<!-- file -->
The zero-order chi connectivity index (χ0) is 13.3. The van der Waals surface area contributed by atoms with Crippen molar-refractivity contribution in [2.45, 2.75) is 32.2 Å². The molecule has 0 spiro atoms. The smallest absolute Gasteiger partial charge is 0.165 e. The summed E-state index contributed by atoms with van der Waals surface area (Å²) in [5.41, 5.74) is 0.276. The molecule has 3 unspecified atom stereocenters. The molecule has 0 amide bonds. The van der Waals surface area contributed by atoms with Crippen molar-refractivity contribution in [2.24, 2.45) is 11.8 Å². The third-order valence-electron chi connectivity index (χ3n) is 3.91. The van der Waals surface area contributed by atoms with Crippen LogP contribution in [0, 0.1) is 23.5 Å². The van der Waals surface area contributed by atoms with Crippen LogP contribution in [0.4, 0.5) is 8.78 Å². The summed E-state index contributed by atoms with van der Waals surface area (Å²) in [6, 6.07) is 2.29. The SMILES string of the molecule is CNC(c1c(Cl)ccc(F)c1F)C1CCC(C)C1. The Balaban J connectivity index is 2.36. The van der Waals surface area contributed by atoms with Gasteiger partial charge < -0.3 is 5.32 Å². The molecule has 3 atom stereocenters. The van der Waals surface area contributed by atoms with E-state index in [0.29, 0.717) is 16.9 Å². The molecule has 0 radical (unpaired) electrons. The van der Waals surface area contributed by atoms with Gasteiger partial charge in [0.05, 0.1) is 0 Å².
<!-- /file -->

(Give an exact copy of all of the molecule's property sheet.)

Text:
The zero-order chi connectivity index (χ0) is 13.3. The van der Waals surface area contributed by atoms with Crippen molar-refractivity contribution in [2.45, 2.75) is 32.2 Å². The molecule has 0 spiro atoms. The smallest absolute Gasteiger partial charge is 0.165 e. The summed E-state index contributed by atoms with van der Waals surface area (Å²) in [5.41, 5.74) is 0.276. The molecule has 3 unspecified atom stereocenters. The molecule has 0 amide bonds. The van der Waals surface area contributed by atoms with Crippen molar-refractivity contribution in [2.24, 2.45) is 11.8 Å². The third-order valence-electron chi connectivity index (χ3n) is 3.91. The van der Waals surface area contributed by atoms with Crippen LogP contribution in [0, 0.1) is 23.5 Å². The van der Waals surface area contributed by atoms with Crippen LogP contribution in [0.4, 0.5) is 8.78 Å². The summed E-state index contributed by atoms with van der Waals surface area (Å²) in [6, 6.07) is 2.29. The SMILES string of the molecule is CNC(c1c(Cl)ccc(F)c1F)C1CCC(C)C1. The Balaban J connectivity index is 2.36. The van der Waals surface area contributed by atoms with Gasteiger partial charge < -0.3 is 5.32 Å². The molecule has 3 atom stereocenters. The van der Waals surface area contributed by atoms with E-state index in [0.29, 0.717) is 16.9 Å². The molecule has 0 radical (unpaired) electrons. The van der Waals surface area contributed by atoms with Gasteiger partial charge in [0.05, 0.1) is 0 Å².